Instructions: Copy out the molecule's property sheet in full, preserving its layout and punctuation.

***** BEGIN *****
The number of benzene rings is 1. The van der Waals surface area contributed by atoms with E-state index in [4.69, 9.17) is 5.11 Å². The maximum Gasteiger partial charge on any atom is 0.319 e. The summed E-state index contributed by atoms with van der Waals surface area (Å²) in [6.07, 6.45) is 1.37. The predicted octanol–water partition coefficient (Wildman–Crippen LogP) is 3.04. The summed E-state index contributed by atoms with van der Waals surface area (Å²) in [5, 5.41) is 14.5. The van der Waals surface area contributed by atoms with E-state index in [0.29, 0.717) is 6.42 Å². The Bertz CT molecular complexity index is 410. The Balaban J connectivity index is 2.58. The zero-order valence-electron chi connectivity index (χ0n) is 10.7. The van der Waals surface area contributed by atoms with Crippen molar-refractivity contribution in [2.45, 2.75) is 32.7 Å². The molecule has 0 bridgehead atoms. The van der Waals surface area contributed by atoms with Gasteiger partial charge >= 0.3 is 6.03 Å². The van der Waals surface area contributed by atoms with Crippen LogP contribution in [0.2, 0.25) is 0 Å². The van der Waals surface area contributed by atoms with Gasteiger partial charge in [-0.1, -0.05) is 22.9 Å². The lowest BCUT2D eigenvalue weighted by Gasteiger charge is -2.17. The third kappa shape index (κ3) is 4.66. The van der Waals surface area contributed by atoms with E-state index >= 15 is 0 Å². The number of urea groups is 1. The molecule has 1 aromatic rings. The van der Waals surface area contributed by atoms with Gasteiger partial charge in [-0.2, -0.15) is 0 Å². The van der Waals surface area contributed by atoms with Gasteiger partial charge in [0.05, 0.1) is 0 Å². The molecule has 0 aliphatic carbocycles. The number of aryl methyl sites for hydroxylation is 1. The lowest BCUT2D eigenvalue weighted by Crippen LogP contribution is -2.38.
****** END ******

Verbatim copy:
The number of benzene rings is 1. The van der Waals surface area contributed by atoms with E-state index in [4.69, 9.17) is 5.11 Å². The maximum Gasteiger partial charge on any atom is 0.319 e. The summed E-state index contributed by atoms with van der Waals surface area (Å²) in [6.07, 6.45) is 1.37. The predicted octanol–water partition coefficient (Wildman–Crippen LogP) is 3.04. The summed E-state index contributed by atoms with van der Waals surface area (Å²) in [5, 5.41) is 14.5. The van der Waals surface area contributed by atoms with E-state index in [0.29, 0.717) is 6.42 Å². The Bertz CT molecular complexity index is 410. The Balaban J connectivity index is 2.58. The zero-order valence-electron chi connectivity index (χ0n) is 10.7. The van der Waals surface area contributed by atoms with Crippen molar-refractivity contribution in [2.45, 2.75) is 32.7 Å². The molecule has 0 bridgehead atoms. The van der Waals surface area contributed by atoms with Gasteiger partial charge >= 0.3 is 6.03 Å². The van der Waals surface area contributed by atoms with Crippen LogP contribution in [0.2, 0.25) is 0 Å². The van der Waals surface area contributed by atoms with Gasteiger partial charge in [-0.1, -0.05) is 22.9 Å². The lowest BCUT2D eigenvalue weighted by Gasteiger charge is -2.17. The third kappa shape index (κ3) is 4.66. The van der Waals surface area contributed by atoms with E-state index >= 15 is 0 Å². The number of urea groups is 1. The molecule has 1 aromatic rings. The van der Waals surface area contributed by atoms with Gasteiger partial charge in [-0.2, -0.15) is 0 Å². The van der Waals surface area contributed by atoms with Gasteiger partial charge in [0.05, 0.1) is 0 Å². The molecule has 0 aliphatic carbocycles. The number of aryl methyl sites for hydroxylation is 1. The lowest BCUT2D eigenvalue weighted by Crippen LogP contribution is -2.38.